Kulick and Rydström’s “Loneliness and Its Opposite: Sex, Disability, and the Ethics of Engagement”


Loneliness and Its Opposite: Sex, Disability, and the Ethics of Engagement

by Don Kulick and Jens Rydström

Duke University Press, 2015, 376 pages

Access to opportunities for the expression of sexuality occurs in a (fairly) unproblematic way for most of us. Alone or with others, sexual desires can be identified and fulfilled as the need arises, in encounters that involve …

Web Roundups

Web Roundup: A busy month for Pharma…

This month it was hard not to pay attention to what was happening in the world of Pharma, where several cases came to light illustrating just how murky and contested the role of one of the most powerful industries in the world is in shaping not just business practices, but collective social and moral consciousness as well.

A recent Gallup


Case by case

“The question for me of whether to get a stomach tube for my mother was whether or not she has lived her natural life completely.[1] Maybe her time has come and maybe not. The tube just makes a natural life last longer. . . But it is really difficult! It just has to be case by case…”

Yasuda-san pursed …

In the Journals

In the Journals: September (Part 2)

Health, Risk & Society

Towards a better understanding of risk-taking: key concepts, dimensions and perspectives

Jens O. Zinn

The current study of risk is dominated by the risk minimisation approach that frames risk and risk-taking as something undesirable that should be avoided as much as possible. However, this approach to risk often fails to consider the broader conditions and motivations


Top of the Heap: Michael M.J. Fischer

This article is part of the series:

book and candle

For this instalment of the Top of the Heap series, I spoke with Michael M.J. Fischer, Andrew W. Mellon Professor in the Humanities, Professor of Anthropology and Science and Technology Studies at MIT, and Lecturer in Social Medicine in the Department of Global Health and Social Medicine, Harvard Medical School.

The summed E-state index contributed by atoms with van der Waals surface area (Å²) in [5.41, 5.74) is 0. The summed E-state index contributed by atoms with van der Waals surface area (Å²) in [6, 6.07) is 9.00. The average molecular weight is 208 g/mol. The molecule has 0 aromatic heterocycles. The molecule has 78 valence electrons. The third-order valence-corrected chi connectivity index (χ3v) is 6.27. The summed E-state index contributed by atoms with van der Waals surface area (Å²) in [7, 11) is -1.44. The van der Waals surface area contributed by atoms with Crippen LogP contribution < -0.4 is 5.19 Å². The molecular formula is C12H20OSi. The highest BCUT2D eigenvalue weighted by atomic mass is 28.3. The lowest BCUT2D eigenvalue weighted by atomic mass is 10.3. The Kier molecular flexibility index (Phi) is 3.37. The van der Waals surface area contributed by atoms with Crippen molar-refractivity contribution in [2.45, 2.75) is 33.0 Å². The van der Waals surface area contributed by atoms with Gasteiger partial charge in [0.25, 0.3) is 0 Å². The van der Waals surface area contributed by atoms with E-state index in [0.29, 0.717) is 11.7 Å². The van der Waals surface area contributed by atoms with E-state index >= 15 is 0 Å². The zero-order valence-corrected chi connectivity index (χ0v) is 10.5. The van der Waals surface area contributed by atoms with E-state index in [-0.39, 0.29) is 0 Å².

Michael M.J. Fischer

Elizabeth Wilson’s new book Gut Feminism (Duke …


Book Forum — Richard Keller’s Fatal Isolation

This article is part of the series:



Richard Keller’s Fatal Isolation: The Devastating Paris Heat Wave of 2003 is a careful accounting of the toll the heat wave took on those most vulnerable in the neighborhoods surrounding Paris.  The book is about the shape of vulnerability and its amplification over time — in fact, Fatal Isolation requires us to pause on the ideas of risk, vulnerability, …


Book Forum — The Viral Network: A Pathography of the H1N1 Influenza Pandemic

This article is part of the series:

Viral Network


In this Book Forum, our commentators respond to Theresa MacPhail’s provocative ethnography of influenza research and public health response, The Viral Network: A Pathography of the H1N1 Influenza Epidemic.  Lyle Fearnley, Katherine A. Mason, Natalie Porter, Adia Benton, and Carlo Caduff reflect on — among other issues — the place and privileging of the laboratory, the simultaneously limiting …